Sodium Octacarbonylhydridodiferrate


[60308-01-2]  · C8HFe2NaO8  · Sodium Octacarbonylhydridodiferrate  · (MW 359.78)

(reduction of a,b-unsaturated carbonyl compounds)

Physical Data: X-ray structure of the HFe2(CO)8- ion as the PPN+ salt has been reported.1

Solubility: sol THF.

Form Supplied in: prepared as a solution in THF; not commercially available.

Analysis of Reagent Purity: IR (THF) 1987 (s), 1940 (s), 1880 (s), 1852 (s), 1770 (m) and 1730 cm-1 (w); 1H NMR (THF, C6D6) d -8.47 (32 °C).

Preparative Method: Na2Fe2(CO)8 (0.764 g, 2.00 mmol)2 is taken into a test tube equipped with a magnetic stir bar. With a pipet, 20 mL of dry THF is added; 0.112 mL of HOAc (2.00 mmol) is then added and the test tube is sealed with a serum stopper, removed from the dry box, and immediately placed in an ice bath. The sample is centrifuged for 5-10 min. This procedure gives about 12-13 mL of a yellow-brown homogeneous 0.10 M NaHFe2(CO)8 solution.

Handling, Storage, and Precautions: must be prepared and transferred under inert gas (Ar or N2) to exclude oxygen and moisture; solutions in THF slowly decompose at ambient temperature; the solutions are stable for a few days in a -22 °C freezer.

Reaction with CO and Ph3P.

Added Carbon Monoxide cleaves the metal-metal bond in NaHFe2(CO)8 and forms the products shown in eq 1. The addition of other ligands such as Triphenylphosphine to NaHFe2(CO)8 in THF also results in iron-iron bond cleavage. The reaction gives significant amounts of NaHFe(CO)4, Fe(CO)3(Ph3P)2, Fe(CO)5, and some Fe(CO)4Ph3P, but not NaHFe(CO)3Ph3P. The reaction stoichiometry, precise to ±15%, is shown in eq 2.

Reaction with MeCOCl.

The addition of Acetyl Chloride to NaHFe2(CO)8 in THF gives 18% of acetoxymethylenediiron heptacarbonyl and 20-25% acetaldehyde (eq 3).3

Selective Reductions.

A solution of NaHFe2(CO)8 and HOAc in THF reduces the alkenic bond in a,b-unsaturated carbonyl compounds in high yield.2 The double bonds in unsaturated esters, ketones, aldehydes, nitriles, amides, and lactones are all reduced without concurrent carbonyl reductions, demonstrating the mild conditions of these reductions. Carvone is reduced without isomerization or concurrent reduction of the isopropenyl group (eq 4). This is in contrast to Wilkinson's catalyst4 (Chlorotris(triphenylphosphine)rhodium(I)), which preferentially hydrogenates the isopropenyl group in carvone.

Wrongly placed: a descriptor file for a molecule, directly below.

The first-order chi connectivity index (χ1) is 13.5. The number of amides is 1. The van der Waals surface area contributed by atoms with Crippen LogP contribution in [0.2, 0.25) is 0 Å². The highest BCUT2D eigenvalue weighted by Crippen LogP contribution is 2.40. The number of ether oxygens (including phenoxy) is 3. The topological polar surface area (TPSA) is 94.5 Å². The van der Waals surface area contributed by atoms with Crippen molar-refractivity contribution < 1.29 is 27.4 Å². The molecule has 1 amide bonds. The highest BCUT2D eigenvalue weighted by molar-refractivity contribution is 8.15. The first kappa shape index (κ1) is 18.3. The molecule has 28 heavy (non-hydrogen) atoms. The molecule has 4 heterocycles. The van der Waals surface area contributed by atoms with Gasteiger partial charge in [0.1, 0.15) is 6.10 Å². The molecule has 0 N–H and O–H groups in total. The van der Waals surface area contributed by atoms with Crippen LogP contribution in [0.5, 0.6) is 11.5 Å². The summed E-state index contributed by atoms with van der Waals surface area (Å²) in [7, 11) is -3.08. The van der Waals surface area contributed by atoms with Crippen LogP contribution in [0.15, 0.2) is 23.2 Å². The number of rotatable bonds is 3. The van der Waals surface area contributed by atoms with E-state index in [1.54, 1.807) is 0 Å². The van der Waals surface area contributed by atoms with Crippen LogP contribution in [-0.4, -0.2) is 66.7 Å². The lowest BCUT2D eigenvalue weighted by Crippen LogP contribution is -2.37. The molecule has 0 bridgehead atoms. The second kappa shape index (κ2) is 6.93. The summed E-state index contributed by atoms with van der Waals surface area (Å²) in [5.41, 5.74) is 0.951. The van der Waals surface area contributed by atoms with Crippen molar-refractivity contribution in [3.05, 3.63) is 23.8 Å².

D1,9-2-Octalone is reduced to 2-decalone with a cis:trans ratio of 4:1 (eq 5). The selectivity is better than that of Noyori's reduction5 based on Pentacarbonyliron and NaOH in methanol, which yields products with a cis:trans ratio of 1:2. A bulky substrate such as testosterone is also reduced with a cis:trans ratio of 10:1 (eq 6). However, the yield of this reaction is poor.

Except for exceptionally active substrates like Dimethyl Maleate and mesityl oxide, 2 or more equiv of NaHFe2(CO)8 are required to reduce 1 equiv of substrate. Compared to acetic acid, the weak, insoluble acid NH4Cl increases yields, while the stronger acid Trichloroacetic Acid decreases yields. This reagent is a better reducing agent for the alkenic bond in a,b-unsaturated carbonyl compounds than Sodium Borohydride, which is limited primarily to double bonds activated by two carbonyls.6 The reagent also has the advantage of greater selectivity and mildness over heterogeneous hydrogenation.7

1. Chin, H. B. Ph. D. Thesis, University of Southern California, Los Angeles, 1975.
2. Collman, J. P.; Finke, R. G.; Matlock, P. L.; Wahren, R.; Komoto, R. G.; Brauman, J. I. JACS, 1978, 100, 1119; 1976, 98, 4685.
3. Sumner, C. E., Jr.; Collier, J. A.; Pettit, R. OM 1982, 1, 1350.
4. (a) Birch, A. J.; Walker, K. A. M. JCS(C) 1966, 1894. (b) Harmon, R. E.; Parsons, J. L.; Cooke, D. W.; Gupta, S. K.; Schoolenberg, J. JOC 1969, 34, 3684. (c) Biellmann, J. F.; Jung, M. J. JACS 1968, 90, 1673. (d) Jardine, F. H.; Wilkinson, G. JCS(C) 1967, 270.
5. Noyori, R.; Umeda, I.; Ishigami, T. JOC 1972, 37, 1542.
6. Kadin, S. B. JOC 1966, 31, 620.
7. (a) Augustine, R. L. JOC, 1958, 23, 1853. (b) Augustine, R. L. Catalytic Hydrogenation; Dekker: New York, 1965.

M. Mahmun Hossain & Anjan K. Saha

University of Wisconsin-Milwaukee, WI, USA

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